Everyday Carry #1 - Training ride up to 90 minutes
I'm often asked about what I carry on the bike and in my jersey pockets on rides. There are a number of factors to take into account when choosing what to pack into jersey pockets or a saddle bag.
My workouts are determined by a set amount of time that I am to spend on the bike. A majority of my rides are from 60-90 minutes and on well kept roads. I typically pack a very minimal load with the bare necessities. I'm usually hydrated and well fueled BEFORE my workout. That means I don't feel the need to use more than 1 bottle and 1 gel unless it's super hot outside. My bikes are well maintained and examined before and after EVERY ride (See our "Bike Check" post) so I'm not expecting to perform road side service unless there are external factors involved like debris or a crash.
Here's my preferred summer set-up:
On the bike -
Garmin 520 computer - For a sub 90 minute ride, chances are that I know my route or can remember the roads so I won't require turn by turn directions. The 520 is the perfect little companion for seeing just my critical training data. And yes, I do loop the little leash around my handlebars like a luggage tag to ensure the my computer doesn't eject over a bumpy section of pavement.
24 oz Camelback Podium bottle - I chose this model bottle for our team this season due to the dependable closure mechanism and clean design. If I'm riding more than 90 minutes I'll grab second bottle every time. You can usually find a scoop or two of SiS GO Electrolyte powder inside. You can snag your very own team THEFASTFORWARD bottle here.
The Saddlebag -
Fizik 00 Bag - In the warm summer months I especially opt for a saddlebag vs a large jersey wallet to hold some critical spare parts. I choose the "Fizik 00" bag for the following reasons: It's simple and sturdy 1 velcro strap design fits all of my saddles, it's protective hard case keeps things clean and tidy, the zipper is easy and simple to use.
Inside the Saddlebag -
CO2s - I recommend two 12gram threaded cartridges with a very simple "Genuine Innovations Air Chuck" inflator. It's easy to use and with 2 cartridges I have backup or the ability to fix 2 flats in one ride.
Spare tube - 1 spare tube with the appropriate length valve for your wheel. I have grabbed the wrong length valve before and struggled to replace the tube on the road. For example, make sure you have a valve adaptor or long valve if you are running 60mm deep wheels!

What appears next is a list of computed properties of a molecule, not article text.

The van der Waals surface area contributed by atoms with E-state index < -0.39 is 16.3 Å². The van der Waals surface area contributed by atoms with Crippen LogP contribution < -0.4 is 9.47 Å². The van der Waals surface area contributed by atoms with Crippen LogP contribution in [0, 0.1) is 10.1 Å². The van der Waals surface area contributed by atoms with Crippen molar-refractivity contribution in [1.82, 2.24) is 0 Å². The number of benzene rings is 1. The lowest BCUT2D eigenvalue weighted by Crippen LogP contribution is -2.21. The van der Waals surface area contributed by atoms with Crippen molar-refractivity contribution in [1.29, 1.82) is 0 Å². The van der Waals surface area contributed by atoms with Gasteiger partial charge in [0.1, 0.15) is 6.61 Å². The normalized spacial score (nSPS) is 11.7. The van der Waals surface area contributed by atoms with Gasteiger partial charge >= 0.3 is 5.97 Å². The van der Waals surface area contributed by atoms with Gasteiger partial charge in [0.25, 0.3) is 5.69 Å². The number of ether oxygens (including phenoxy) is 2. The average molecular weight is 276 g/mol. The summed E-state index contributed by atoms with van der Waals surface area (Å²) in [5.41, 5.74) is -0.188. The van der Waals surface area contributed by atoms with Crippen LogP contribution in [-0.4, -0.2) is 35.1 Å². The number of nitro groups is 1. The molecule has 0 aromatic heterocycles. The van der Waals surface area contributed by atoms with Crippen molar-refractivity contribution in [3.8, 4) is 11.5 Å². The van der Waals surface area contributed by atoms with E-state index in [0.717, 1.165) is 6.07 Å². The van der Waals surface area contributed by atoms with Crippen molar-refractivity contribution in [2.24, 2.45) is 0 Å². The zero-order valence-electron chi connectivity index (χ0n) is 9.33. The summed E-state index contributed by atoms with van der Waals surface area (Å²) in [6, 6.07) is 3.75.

Patches - Park GP2 glue-less patches and sandpaper. These are a simple fix if you've burned your spare tube already. As easy as finding the hole in the tube and placing a sticker over it.
Tire Iron - 1 tiny foldable tire iron from Knog is all I need in my kit. I'm yet to snap one of these and its super small when folded up.
On my body -
Eyewear - Oakley Jawbreaker glasses. Glasses are a must have on the road for me. Protecting your eyes from debris and sunlight is critical, especially at 20+ mph. I choose these glasses for the following reasons: Adjustable arms that can shorten and NOT rub uncomfortably with my helmet, interchangeable lenses for varied conditions, maximum coverage for facial protection, vented lenses that prevent fogging.
Wahoo Tickr - I've found the battery life, accuracy and comfort superior to the Garmin heart rate straps.
iPhone in sunglass pouch - I'll often times store my phone inside of my sunglasses pouch in case I need the pouch as a rag or to clean debris from my glasses. Also sometimes included in the pouch will be an "In case of Emergency card" if I'm not wearing a "Road ID" bracelet.
Gel - One Science in Sport "Go Isontonic gel" in my jersey pocket. On a tough training ride I've grabbed this for a change of taste from my water bottle. The SiS Gels don't require water and are easy to open on the fly. I've also happily given the gel to another rider on the road. As an ambassador of their products it's fun to provide an unexpected boost to a training partner and/or fellow cyclist on the road.
Other options -
Frame pump - I love my Silca frame pump, it lives on my steel road bike and works beautifully instead of a C02 option.
Multi-tool - If I'm doing a mixed terrain ride or an off road ride I'll have a multitool in my jersey wallet or saddlebag (this requires using a larger bag than the Fizik 00 mentioned above). Riding on trails presents a new set of the unknown relative to rocks, ruts roots and mud. Having a tool like the Pedro's ICM 17 function multi tool ensures that I can fix many surprises on the trail.
Jersey wallet - Rapha Essentials Case or Lezyne Caddy Sack. I'll use one of these in place of a saddlebag in cooler months where I don't mind the extra weight in my middle back jersey pocket.